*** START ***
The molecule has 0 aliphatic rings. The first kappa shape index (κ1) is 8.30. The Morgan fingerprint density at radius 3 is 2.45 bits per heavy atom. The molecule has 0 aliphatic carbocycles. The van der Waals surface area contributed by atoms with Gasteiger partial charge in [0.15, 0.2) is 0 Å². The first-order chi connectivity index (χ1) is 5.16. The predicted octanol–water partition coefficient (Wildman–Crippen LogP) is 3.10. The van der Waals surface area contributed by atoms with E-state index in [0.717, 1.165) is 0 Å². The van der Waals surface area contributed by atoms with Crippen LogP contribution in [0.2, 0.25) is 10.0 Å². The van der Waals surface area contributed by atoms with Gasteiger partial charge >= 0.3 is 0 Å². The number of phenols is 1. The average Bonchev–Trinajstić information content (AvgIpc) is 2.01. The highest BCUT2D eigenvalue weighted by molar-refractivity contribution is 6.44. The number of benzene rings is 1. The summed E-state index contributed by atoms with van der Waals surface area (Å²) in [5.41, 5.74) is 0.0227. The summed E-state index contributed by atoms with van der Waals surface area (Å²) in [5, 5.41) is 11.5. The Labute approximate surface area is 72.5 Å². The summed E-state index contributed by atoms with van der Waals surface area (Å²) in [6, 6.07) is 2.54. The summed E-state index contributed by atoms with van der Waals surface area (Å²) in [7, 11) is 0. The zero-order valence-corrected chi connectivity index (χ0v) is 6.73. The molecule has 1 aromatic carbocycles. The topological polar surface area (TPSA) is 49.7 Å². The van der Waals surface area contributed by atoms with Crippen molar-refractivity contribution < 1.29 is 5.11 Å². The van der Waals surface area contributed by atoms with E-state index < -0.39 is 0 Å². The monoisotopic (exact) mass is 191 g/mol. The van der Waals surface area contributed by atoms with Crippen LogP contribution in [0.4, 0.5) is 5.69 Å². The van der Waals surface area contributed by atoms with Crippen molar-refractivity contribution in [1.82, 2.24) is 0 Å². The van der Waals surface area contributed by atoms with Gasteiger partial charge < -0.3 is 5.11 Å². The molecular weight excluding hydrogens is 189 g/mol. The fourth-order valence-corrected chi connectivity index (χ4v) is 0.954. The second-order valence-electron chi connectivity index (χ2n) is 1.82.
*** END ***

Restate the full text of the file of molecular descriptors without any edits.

The molecule has 0 aliphatic rings. The first kappa shape index (κ1) is 8.30. The Morgan fingerprint density at radius 3 is 2.45 bits per heavy atom. The molecule has 0 aliphatic carbocycles. The van der Waals surface area contributed by atoms with Gasteiger partial charge in [0.15, 0.2) is 0 Å². The first-order chi connectivity index (χ1) is 5.16. The predicted octanol–water partition coefficient (Wildman–Crippen LogP) is 3.10. The van der Waals surface area contributed by atoms with E-state index in [0.717, 1.165) is 0 Å². The van der Waals surface area contributed by atoms with Crippen LogP contribution in [0.2, 0.25) is 10.0 Å². The van der Waals surface area contributed by atoms with Gasteiger partial charge >= 0.3 is 0 Å². The number of phenols is 1. The average Bonchev–Trinajstić information content (AvgIpc) is 2.01. The highest BCUT2D eigenvalue weighted by molar-refractivity contribution is 6.44. The number of benzene rings is 1. The summed E-state index contributed by atoms with van der Waals surface area (Å²) in [5.41, 5.74) is 0.0227. The summed E-state index contributed by atoms with van der Waals surface area (Å²) in [5, 5.41) is 11.5. The Labute approximate surface area is 72.5 Å². The summed E-state index contributed by atoms with van der Waals surface area (Å²) in [6, 6.07) is 2.54. The summed E-state index contributed by atoms with van der Waals surface area (Å²) in [7, 11) is 0. The zero-order valence-corrected chi connectivity index (χ0v) is 6.73. The molecule has 1 aromatic carbocycles. The topological polar surface area (TPSA) is 49.7 Å². The van der Waals surface area contributed by atoms with Crippen molar-refractivity contribution < 1.29 is 5.11 Å². The van der Waals surface area contributed by atoms with E-state index < -0.39 is 0 Å². The monoisotopic (exact) mass is 191 g/mol. The van der Waals surface area contributed by atoms with Crippen LogP contribution in [0.4, 0.5) is 5.69 Å². The van der Waals surface area contributed by atoms with Crippen molar-refractivity contribution in [1.82, 2.24) is 0 Å². The van der Waals surface area contributed by atoms with Gasteiger partial charge < -0.3 is 5.11 Å². The molecular weight excluding hydrogens is 189 g/mol. The fourth-order valence-corrected chi connectivity index (χ4v) is 0.954. The second-order valence-electron chi connectivity index (χ2n) is 1.82.